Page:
I was mainly interested in how quickly the trip could be made by air. By car, it can take up to 16 hours or more to reach Salt Lake City from San Diego. I was confident that a Citation could beat that, but I wasn't sure by how much. Commercial flights take about an hour and fifty minutes to make the trip, but the Citation is a lot faster.

I filed the most direct route I could, and I had my preflight and most other things finished by the time my virtual relatives came out to the airplane. At 0006Z, they were aboard, and five minutes later we were airborne.

Things went quite well, except for the approach. The inbound localizer frequency for runway 35 (which I had requested because it is right next to several FBOs) had changed—I don't know when—and I only discovered this while trying to get established. After the flight, I updated the airport in MSFS, but during the flight I had to try to look up the old frequency in order to make my approach. I finally gave up and requested a visual approach, since the weather was fine.

Total elapsed time for the trip was 1:24. Air time was just 84 minutes. We burned 3722 pounds of jet fuel with just two people on board, so the total cost of the flight was a good $6000 or so, but that's the price you pay for speed.

Wednesday, August 11, 2010

Bishop - Imperial / Cessna Citation X (N726YL) / IFR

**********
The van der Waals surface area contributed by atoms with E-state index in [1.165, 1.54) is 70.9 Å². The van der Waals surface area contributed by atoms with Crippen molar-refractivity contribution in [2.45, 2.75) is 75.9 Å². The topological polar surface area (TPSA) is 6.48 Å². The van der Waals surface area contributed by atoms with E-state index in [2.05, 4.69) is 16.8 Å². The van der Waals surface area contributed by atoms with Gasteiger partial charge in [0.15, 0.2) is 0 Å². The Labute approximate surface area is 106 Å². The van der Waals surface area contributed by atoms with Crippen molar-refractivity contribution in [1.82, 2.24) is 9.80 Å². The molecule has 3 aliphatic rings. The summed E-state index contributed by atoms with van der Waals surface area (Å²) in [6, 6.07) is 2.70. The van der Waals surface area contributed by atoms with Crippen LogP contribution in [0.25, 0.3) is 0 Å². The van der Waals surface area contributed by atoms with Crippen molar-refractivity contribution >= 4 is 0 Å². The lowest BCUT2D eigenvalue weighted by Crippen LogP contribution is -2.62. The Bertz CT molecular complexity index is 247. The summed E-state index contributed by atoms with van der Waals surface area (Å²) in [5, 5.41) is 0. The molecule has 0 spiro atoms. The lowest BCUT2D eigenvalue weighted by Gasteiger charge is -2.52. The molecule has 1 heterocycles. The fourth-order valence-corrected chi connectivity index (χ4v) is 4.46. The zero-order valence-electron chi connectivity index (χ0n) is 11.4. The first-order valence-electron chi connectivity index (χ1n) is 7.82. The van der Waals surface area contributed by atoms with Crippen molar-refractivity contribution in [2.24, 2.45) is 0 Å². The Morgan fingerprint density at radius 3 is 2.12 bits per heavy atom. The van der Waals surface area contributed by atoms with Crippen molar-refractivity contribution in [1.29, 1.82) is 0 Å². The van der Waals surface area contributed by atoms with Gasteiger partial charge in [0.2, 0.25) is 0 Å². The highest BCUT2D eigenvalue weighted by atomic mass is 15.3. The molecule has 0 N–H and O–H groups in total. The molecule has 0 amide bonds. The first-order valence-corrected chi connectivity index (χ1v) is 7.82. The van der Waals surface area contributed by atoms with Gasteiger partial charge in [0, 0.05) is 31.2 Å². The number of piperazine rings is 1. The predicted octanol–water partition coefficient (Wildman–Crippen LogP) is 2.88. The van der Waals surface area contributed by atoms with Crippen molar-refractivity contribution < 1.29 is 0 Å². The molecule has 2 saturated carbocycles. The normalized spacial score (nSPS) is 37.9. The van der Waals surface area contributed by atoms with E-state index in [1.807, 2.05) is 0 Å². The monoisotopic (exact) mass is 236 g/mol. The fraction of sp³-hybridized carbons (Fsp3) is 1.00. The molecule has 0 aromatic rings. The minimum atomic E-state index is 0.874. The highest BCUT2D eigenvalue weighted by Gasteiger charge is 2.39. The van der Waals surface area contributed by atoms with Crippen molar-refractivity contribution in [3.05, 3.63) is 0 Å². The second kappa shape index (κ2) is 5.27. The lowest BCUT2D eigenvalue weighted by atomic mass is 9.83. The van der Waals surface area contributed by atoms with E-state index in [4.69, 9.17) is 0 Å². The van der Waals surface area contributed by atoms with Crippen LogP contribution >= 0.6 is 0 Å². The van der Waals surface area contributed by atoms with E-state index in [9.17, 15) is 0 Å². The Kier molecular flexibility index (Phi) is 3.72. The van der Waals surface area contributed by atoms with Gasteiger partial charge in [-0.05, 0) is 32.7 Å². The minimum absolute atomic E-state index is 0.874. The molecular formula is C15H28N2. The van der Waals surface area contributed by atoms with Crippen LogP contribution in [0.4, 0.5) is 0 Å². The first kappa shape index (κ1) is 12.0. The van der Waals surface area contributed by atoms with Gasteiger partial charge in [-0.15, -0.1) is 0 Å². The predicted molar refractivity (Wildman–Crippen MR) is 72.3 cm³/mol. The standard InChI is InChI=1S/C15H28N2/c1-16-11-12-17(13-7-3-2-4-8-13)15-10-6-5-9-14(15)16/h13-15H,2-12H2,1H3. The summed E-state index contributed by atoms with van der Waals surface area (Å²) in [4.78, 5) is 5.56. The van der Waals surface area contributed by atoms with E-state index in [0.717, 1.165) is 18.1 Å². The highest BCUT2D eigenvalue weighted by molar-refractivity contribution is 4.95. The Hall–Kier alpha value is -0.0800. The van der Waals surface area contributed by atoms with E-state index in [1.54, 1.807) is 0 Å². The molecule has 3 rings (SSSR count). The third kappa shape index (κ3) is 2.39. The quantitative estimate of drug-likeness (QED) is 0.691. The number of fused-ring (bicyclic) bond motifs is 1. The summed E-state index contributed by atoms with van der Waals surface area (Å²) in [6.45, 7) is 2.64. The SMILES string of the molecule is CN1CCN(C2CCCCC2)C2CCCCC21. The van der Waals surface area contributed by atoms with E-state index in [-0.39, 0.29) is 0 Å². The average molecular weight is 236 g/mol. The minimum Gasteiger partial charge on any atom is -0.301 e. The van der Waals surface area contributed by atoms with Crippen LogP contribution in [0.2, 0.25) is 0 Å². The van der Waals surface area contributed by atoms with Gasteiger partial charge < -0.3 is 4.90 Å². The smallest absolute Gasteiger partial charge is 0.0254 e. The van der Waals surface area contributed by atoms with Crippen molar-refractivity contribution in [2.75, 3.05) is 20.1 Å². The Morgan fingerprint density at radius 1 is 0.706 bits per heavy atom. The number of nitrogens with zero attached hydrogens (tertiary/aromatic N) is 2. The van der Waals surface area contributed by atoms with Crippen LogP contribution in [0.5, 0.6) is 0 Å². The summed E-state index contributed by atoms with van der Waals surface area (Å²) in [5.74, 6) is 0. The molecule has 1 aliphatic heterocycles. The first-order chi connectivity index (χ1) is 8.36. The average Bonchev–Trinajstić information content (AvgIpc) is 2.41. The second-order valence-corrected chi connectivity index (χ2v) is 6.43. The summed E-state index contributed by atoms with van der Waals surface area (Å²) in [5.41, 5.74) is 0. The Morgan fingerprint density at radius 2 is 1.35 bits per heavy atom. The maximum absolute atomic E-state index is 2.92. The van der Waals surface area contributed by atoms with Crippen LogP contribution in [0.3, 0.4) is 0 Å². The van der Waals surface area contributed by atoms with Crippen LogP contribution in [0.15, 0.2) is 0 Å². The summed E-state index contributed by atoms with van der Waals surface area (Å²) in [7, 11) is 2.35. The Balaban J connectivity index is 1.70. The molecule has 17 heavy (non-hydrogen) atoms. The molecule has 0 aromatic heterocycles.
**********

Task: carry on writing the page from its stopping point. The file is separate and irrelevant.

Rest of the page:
Trying to break out of routine, I flew from Eastern Sierra Regional Airport (KBIH) in Bishop, California, to Imperial County Airport (KIPL), near the southern shore of the Salton Sea. It's about 300 nm as the crow flies, but you can't really fly like a crow because of vast amounts of restricted airspace that get in the way. I took a slight western detour around the restricted stuff and the flight was about an hour.

It's good to get off the beaten path, for both me and ATC. ATC sees a constant stream of 13-year-olds flying into and out of LAX in this part of the country, and they probably get tired of seeing the same old arrivals and departures day after day. My flight was just a bit unusual, which broke things up, for all of us.

Bishop is a small airport and the runways are just barely long enough to allow a Citation to depart on a hot day. I prudently took off with flaps 15 and throttled up with my feet on the brakes just to be extra sure. As it was, we left the runway with plenty of length left over.